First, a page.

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Vaccine Injury Case Taken by Supreme Court

The 1986 National Childhood Vaccine Injury Act, passed by Congress, holds that vaccine manufacturers cannot be held liable for injuries due to vaccine side effects except in cases of manufacturing defects and improper warning claims (marketing defects). That much is agreed by the plaintiff and the drug manufacturer in the case of Bruesewitz v. Wyeth before the Supreme Court. The Obama Administration, siding with the pharmaceutical industry in this lawsuit, was represented in the Supreme Court by Mr. Horvich, Assistant to the Solicitor General, Department of Justice.

What is in question is whether or not ‘design defect claims’ are submissible in State courts, outside of the Vaccine Court system set up by the federal government. Design defects are those inherent in the design of a product unlike manufacturing defects which are accidental production errors. At question is whether or not a pharmaceutical company is liable if they are aware of a better designed vaccination (one with fewer side effects) yet continue to use the less safe vaccination. The less safe vaccination is thereby defective by design.

The National Childhood Vaccine Injury Act expressly protects manufacturers from being sued in an effort to incentivize manufacturers to produce vaccines without fear of lawsuits. Congress has also created the federal Vaccine Court system to provide compensation for vaccine injured persons from the money generated by a tax on vaccine manufacturers.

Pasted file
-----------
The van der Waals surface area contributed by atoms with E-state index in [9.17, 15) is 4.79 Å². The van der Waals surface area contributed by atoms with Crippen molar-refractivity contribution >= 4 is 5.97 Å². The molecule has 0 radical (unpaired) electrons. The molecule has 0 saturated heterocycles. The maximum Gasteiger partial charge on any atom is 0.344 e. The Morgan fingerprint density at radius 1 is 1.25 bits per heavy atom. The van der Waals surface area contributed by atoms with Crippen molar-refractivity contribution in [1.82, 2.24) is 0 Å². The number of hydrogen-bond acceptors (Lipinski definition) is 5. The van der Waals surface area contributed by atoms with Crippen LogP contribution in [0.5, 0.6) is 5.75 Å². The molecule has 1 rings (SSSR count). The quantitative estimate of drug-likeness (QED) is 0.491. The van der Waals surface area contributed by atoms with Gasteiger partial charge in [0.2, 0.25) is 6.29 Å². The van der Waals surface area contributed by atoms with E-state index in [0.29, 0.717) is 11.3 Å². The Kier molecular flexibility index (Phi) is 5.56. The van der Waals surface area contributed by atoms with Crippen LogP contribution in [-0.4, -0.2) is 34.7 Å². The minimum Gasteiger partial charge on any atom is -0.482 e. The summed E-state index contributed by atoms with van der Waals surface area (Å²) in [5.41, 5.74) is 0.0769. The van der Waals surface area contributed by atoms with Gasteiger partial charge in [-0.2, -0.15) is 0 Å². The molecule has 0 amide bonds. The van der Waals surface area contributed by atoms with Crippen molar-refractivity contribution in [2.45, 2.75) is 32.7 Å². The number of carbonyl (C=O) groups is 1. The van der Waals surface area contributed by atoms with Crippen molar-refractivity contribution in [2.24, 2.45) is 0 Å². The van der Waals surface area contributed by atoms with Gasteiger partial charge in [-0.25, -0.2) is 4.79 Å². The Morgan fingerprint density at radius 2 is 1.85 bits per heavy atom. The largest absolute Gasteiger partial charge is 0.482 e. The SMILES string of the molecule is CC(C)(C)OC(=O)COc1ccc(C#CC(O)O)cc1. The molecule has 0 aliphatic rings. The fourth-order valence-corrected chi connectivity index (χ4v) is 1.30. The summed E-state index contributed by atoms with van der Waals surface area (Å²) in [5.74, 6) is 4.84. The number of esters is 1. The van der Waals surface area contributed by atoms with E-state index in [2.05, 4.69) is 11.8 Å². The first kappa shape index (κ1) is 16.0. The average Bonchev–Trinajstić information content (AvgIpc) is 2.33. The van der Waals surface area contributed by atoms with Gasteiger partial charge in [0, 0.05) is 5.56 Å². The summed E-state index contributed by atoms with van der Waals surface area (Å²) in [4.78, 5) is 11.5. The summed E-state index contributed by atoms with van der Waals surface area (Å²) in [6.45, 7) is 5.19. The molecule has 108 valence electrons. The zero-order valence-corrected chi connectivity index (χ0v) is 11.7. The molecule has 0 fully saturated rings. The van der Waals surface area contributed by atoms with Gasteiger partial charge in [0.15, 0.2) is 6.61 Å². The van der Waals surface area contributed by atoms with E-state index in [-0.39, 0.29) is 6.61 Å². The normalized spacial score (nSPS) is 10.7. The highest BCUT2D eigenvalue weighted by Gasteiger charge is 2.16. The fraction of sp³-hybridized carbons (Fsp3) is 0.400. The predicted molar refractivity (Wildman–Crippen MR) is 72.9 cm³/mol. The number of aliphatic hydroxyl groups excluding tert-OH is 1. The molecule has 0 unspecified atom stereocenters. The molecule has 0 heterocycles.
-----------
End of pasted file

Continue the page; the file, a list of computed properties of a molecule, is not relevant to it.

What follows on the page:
The parents of Hannah Bruesewtiz were denied compensation in the Vaccine Court system and now seek compensation through State court. Six month old Hannah received a DPT (diphtheria, pertussis, tetanus) vaccination and immediately suffered a series of 125 seizures over a period of 16 days. Now 18 years of age, Hannah cannot speak or care for herself as a result of her injuries. The vaccine used on Hannah has since been discontinued in favor of safer alternatives.

Before the Supreme Court, attorneys for the Bruesewitz family argue that safer alternatives were available at the time Hannah received her vaccine and that the manufacturer had the responsibility of providing the safer alternative and at the very least had the responsibility of providing labeling noting that a safer alternative is available. Mr. Frederick, attorney for the plaintiff argues, “for many vaccines there is no safer alternative, and there could be no design defect claim. But for those instances in which there is a safer alternative, the burden under State law is for the manufacturer to act reasonably in pursuing the safer design, if that is available.” Mr. Frederick added that there will not be excessive lawsuits as a result of a verdict in favor of the Bruesewitz family since the Vaccine Court system already handles all cases except rare exceptions such as this.

Justice Ginsburg showed deep concern when questioning Mr. Horvich of the Obama Administration, “there were an unusual number of adverse reactions to the particular lot that this child's third vaccine came from, and that those adverse reactions were not disclosed to the doctors. And the doctors -- the child's doctor said if I had known about the unusual number of adverse reactions, I never would have used this vaccine.”

Chief Justice Roberts Agrees with Justice Sotomayor